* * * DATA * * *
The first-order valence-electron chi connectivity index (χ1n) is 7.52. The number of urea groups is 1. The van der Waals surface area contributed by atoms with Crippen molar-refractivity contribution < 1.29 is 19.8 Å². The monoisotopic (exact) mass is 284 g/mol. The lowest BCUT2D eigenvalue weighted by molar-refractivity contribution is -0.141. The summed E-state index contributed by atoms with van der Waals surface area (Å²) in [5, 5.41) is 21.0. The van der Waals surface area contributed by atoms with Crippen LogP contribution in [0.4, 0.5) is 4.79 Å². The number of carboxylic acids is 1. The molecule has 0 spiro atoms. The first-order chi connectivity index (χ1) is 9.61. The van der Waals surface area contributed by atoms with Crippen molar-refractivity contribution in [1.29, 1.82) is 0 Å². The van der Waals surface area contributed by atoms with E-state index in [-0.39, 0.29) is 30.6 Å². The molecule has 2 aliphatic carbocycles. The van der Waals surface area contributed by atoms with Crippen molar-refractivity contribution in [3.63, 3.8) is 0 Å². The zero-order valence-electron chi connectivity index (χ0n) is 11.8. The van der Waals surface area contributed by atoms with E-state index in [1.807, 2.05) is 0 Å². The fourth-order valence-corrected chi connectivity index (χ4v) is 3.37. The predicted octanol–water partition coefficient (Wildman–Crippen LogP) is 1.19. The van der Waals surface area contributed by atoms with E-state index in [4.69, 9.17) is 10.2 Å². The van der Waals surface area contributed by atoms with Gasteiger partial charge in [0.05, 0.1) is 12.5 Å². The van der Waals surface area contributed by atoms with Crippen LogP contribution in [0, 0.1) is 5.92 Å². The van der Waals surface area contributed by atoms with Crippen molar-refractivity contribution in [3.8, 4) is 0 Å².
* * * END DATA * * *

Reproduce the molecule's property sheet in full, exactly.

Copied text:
The first-order valence-electron chi connectivity index (χ1n) is 7.52. The number of urea groups is 1. The van der Waals surface area contributed by atoms with Crippen molar-refractivity contribution < 1.29 is 19.8 Å². The monoisotopic (exact) mass is 284 g/mol. The lowest BCUT2D eigenvalue weighted by molar-refractivity contribution is -0.141. The summed E-state index contributed by atoms with van der Waals surface area (Å²) in [5, 5.41) is 21.0. The van der Waals surface area contributed by atoms with Crippen LogP contribution in [0.4, 0.5) is 4.79 Å². The number of carboxylic acids is 1. The molecule has 0 spiro atoms. The first-order chi connectivity index (χ1) is 9.61. The van der Waals surface area contributed by atoms with Crippen molar-refractivity contribution in [1.29, 1.82) is 0 Å². The van der Waals surface area contributed by atoms with E-state index in [-0.39, 0.29) is 30.6 Å². The molecule has 2 aliphatic carbocycles. The van der Waals surface area contributed by atoms with Crippen molar-refractivity contribution in [3.63, 3.8) is 0 Å². The zero-order valence-electron chi connectivity index (χ0n) is 11.8. The van der Waals surface area contributed by atoms with E-state index in [1.807, 2.05) is 0 Å². The fourth-order valence-corrected chi connectivity index (χ4v) is 3.37. The predicted octanol–water partition coefficient (Wildman–Crippen LogP) is 1.19. The van der Waals surface area contributed by atoms with E-state index in [4.69, 9.17) is 10.2 Å². The van der Waals surface area contributed by atoms with Gasteiger partial charge in [0.05, 0.1) is 12.5 Å². The van der Waals surface area contributed by atoms with Crippen LogP contribution in [0, 0.1) is 5.92 Å². The van der Waals surface area contributed by atoms with Crippen molar-refractivity contribution in [3.8, 4) is 0 Å².